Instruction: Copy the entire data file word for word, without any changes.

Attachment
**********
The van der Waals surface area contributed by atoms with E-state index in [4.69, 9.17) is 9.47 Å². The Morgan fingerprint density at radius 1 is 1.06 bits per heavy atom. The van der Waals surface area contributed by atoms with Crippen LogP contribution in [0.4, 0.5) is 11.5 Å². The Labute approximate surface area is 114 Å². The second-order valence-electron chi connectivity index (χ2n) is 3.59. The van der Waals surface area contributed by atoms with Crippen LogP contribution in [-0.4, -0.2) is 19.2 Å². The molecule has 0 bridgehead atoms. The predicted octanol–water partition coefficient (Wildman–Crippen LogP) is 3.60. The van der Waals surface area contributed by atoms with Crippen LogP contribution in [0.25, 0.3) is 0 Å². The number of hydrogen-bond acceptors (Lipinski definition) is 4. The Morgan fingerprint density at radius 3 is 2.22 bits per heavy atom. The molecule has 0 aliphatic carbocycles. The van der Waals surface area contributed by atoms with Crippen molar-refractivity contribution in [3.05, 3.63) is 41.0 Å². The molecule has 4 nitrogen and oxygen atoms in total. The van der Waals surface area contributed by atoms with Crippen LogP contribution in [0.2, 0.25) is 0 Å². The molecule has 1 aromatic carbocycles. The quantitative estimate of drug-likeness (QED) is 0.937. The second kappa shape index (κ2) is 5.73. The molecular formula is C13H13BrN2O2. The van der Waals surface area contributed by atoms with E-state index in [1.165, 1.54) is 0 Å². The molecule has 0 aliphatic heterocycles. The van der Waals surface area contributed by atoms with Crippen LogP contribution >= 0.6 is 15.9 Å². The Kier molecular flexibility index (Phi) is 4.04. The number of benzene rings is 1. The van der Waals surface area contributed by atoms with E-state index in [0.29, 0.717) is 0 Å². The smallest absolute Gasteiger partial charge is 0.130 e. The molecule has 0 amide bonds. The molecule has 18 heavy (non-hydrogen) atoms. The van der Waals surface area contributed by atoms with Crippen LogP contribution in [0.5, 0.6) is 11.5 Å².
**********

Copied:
The van der Waals surface area contributed by atoms with E-state index in [4.69, 9.17) is 9.47 Å². The Morgan fingerprint density at radius 1 is 1.06 bits per heavy atom. The van der Waals surface area contributed by atoms with Crippen LogP contribution in [0.4, 0.5) is 11.5 Å². The Labute approximate surface area is 114 Å². The second-order valence-electron chi connectivity index (χ2n) is 3.59. The van der Waals surface area contributed by atoms with Crippen LogP contribution in [-0.4, -0.2) is 19.2 Å². The molecule has 0 bridgehead atoms. The predicted octanol–water partition coefficient (Wildman–Crippen LogP) is 3.60. The van der Waals surface area contributed by atoms with Crippen LogP contribution in [0.25, 0.3) is 0 Å². The number of hydrogen-bond acceptors (Lipinski definition) is 4. The Morgan fingerprint density at radius 3 is 2.22 bits per heavy atom. The molecule has 0 aliphatic carbocycles. The van der Waals surface area contributed by atoms with Crippen molar-refractivity contribution in [3.05, 3.63) is 41.0 Å². The molecule has 4 nitrogen and oxygen atoms in total. The van der Waals surface area contributed by atoms with Crippen LogP contribution in [0.2, 0.25) is 0 Å². The molecule has 1 aromatic carbocycles. The quantitative estimate of drug-likeness (QED) is 0.937. The second kappa shape index (κ2) is 5.73. The molecular formula is C13H13BrN2O2. The van der Waals surface area contributed by atoms with E-state index in [1.165, 1.54) is 0 Å². The molecule has 0 aliphatic heterocycles. The van der Waals surface area contributed by atoms with Crippen LogP contribution >= 0.6 is 15.9 Å². The Kier molecular flexibility index (Phi) is 4.04. The number of benzene rings is 1. The van der Waals surface area contributed by atoms with E-state index in [0.29, 0.717) is 0 Å². The smallest absolute Gasteiger partial charge is 0.130 e. The molecule has 0 amide bonds. The molecule has 18 heavy (non-hydrogen) atoms. The van der Waals surface area contributed by atoms with Crippen LogP contribution in [0.5, 0.6) is 11.5 Å².